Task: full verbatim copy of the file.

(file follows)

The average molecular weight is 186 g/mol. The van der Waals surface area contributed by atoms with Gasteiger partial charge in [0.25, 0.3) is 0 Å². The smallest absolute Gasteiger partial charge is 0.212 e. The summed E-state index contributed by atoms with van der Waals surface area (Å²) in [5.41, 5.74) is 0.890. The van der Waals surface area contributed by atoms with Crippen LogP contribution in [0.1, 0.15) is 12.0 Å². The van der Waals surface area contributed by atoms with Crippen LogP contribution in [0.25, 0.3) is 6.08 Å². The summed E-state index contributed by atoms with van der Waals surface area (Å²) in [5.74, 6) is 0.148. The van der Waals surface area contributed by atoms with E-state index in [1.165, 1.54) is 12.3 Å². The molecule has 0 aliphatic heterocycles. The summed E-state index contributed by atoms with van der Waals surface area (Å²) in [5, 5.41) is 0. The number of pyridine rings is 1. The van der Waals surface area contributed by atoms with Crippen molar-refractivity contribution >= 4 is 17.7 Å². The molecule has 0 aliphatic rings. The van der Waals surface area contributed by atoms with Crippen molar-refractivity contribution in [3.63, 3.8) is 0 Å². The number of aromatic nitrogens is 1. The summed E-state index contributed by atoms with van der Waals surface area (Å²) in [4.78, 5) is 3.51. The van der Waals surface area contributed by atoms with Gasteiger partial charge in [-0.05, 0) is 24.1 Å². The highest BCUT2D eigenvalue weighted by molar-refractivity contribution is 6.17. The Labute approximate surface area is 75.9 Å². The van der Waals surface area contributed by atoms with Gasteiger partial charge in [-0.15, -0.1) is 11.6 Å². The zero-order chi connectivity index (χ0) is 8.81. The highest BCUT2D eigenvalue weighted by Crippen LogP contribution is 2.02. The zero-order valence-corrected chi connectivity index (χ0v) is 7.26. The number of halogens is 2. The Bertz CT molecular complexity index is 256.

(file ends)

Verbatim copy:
The average molecular weight is 186 g/mol. The van der Waals surface area contributed by atoms with Gasteiger partial charge in [0.25, 0.3) is 0 Å². The smallest absolute Gasteiger partial charge is 0.212 e. The summed E-state index contributed by atoms with van der Waals surface area (Å²) in [5.41, 5.74) is 0.890. The van der Waals surface area contributed by atoms with Crippen LogP contribution in [0.1, 0.15) is 12.0 Å². The van der Waals surface area contributed by atoms with Crippen LogP contribution in [0.25, 0.3) is 6.08 Å². The summed E-state index contributed by atoms with van der Waals surface area (Å²) in [5.74, 6) is 0.148. The van der Waals surface area contributed by atoms with E-state index in [1.165, 1.54) is 12.3 Å². The molecule has 0 aliphatic heterocycles. The summed E-state index contributed by atoms with van der Waals surface area (Å²) in [5, 5.41) is 0. The number of pyridine rings is 1. The van der Waals surface area contributed by atoms with Crippen molar-refractivity contribution >= 4 is 17.7 Å². The molecule has 0 aliphatic rings. The van der Waals surface area contributed by atoms with Crippen molar-refractivity contribution in [3.63, 3.8) is 0 Å². The number of aromatic nitrogens is 1. The summed E-state index contributed by atoms with van der Waals surface area (Å²) in [4.78, 5) is 3.51. The van der Waals surface area contributed by atoms with Gasteiger partial charge in [-0.05, 0) is 24.1 Å². The highest BCUT2D eigenvalue weighted by molar-refractivity contribution is 6.17. The Labute approximate surface area is 75.9 Å². The van der Waals surface area contributed by atoms with Gasteiger partial charge in [-0.15, -0.1) is 11.6 Å². The zero-order chi connectivity index (χ0) is 8.81. The highest BCUT2D eigenvalue weighted by Crippen LogP contribution is 2.02. The zero-order valence-corrected chi connectivity index (χ0v) is 7.26. The number of halogens is 2. The Bertz CT molecular complexity index is 256.